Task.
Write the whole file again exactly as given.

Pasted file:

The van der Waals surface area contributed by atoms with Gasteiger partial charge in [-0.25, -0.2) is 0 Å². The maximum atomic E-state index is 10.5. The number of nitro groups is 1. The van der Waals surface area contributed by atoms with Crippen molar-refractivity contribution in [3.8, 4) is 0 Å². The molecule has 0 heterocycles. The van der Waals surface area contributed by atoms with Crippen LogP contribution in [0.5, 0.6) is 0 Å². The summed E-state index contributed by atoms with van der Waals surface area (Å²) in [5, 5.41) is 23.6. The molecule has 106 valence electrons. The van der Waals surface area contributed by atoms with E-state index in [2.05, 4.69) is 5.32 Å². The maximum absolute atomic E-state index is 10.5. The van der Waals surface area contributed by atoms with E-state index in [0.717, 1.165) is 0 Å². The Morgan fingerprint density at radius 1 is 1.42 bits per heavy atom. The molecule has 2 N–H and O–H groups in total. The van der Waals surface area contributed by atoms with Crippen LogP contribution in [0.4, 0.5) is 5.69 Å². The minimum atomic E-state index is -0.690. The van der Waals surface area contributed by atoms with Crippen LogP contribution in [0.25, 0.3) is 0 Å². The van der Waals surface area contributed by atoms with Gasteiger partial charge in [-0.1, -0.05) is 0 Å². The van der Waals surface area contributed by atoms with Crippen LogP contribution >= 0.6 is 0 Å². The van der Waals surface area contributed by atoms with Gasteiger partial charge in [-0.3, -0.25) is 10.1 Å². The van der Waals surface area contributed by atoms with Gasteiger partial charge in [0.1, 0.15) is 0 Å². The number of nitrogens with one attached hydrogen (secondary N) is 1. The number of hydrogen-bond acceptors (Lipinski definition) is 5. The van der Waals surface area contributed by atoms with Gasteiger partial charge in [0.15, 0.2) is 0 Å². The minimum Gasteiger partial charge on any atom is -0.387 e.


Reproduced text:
The van der Waals surface area contributed by atoms with Gasteiger partial charge in [-0.25, -0.2) is 0 Å². The maximum atomic E-state index is 10.5. The number of nitro groups is 1. The van der Waals surface area contributed by atoms with Crippen molar-refractivity contribution in [3.8, 4) is 0 Å². The molecule has 0 heterocycles. The van der Waals surface area contributed by atoms with Crippen LogP contribution in [0.5, 0.6) is 0 Å². The summed E-state index contributed by atoms with van der Waals surface area (Å²) in [5, 5.41) is 23.6. The molecule has 106 valence electrons. The van der Waals surface area contributed by atoms with E-state index in [2.05, 4.69) is 5.32 Å². The maximum absolute atomic E-state index is 10.5. The van der Waals surface area contributed by atoms with E-state index in [0.717, 1.165) is 0 Å². The Morgan fingerprint density at radius 1 is 1.42 bits per heavy atom. The molecule has 2 N–H and O–H groups in total. The van der Waals surface area contributed by atoms with Crippen LogP contribution in [0.4, 0.5) is 5.69 Å². The minimum atomic E-state index is -0.690. The van der Waals surface area contributed by atoms with Crippen LogP contribution in [0.25, 0.3) is 0 Å². The van der Waals surface area contributed by atoms with Gasteiger partial charge in [-0.1, -0.05) is 0 Å². The van der Waals surface area contributed by atoms with Crippen LogP contribution >= 0.6 is 0 Å². The van der Waals surface area contributed by atoms with Gasteiger partial charge in [-0.3, -0.25) is 10.1 Å². The van der Waals surface area contributed by atoms with Gasteiger partial charge in [0.1, 0.15) is 0 Å². The number of nitrogens with one attached hydrogen (secondary N) is 1. The number of hydrogen-bond acceptors (Lipinski definition) is 5. The van der Waals surface area contributed by atoms with Gasteiger partial charge in [0.15, 0.2) is 0 Å². The minimum Gasteiger partial charge on any atom is -0.387 e.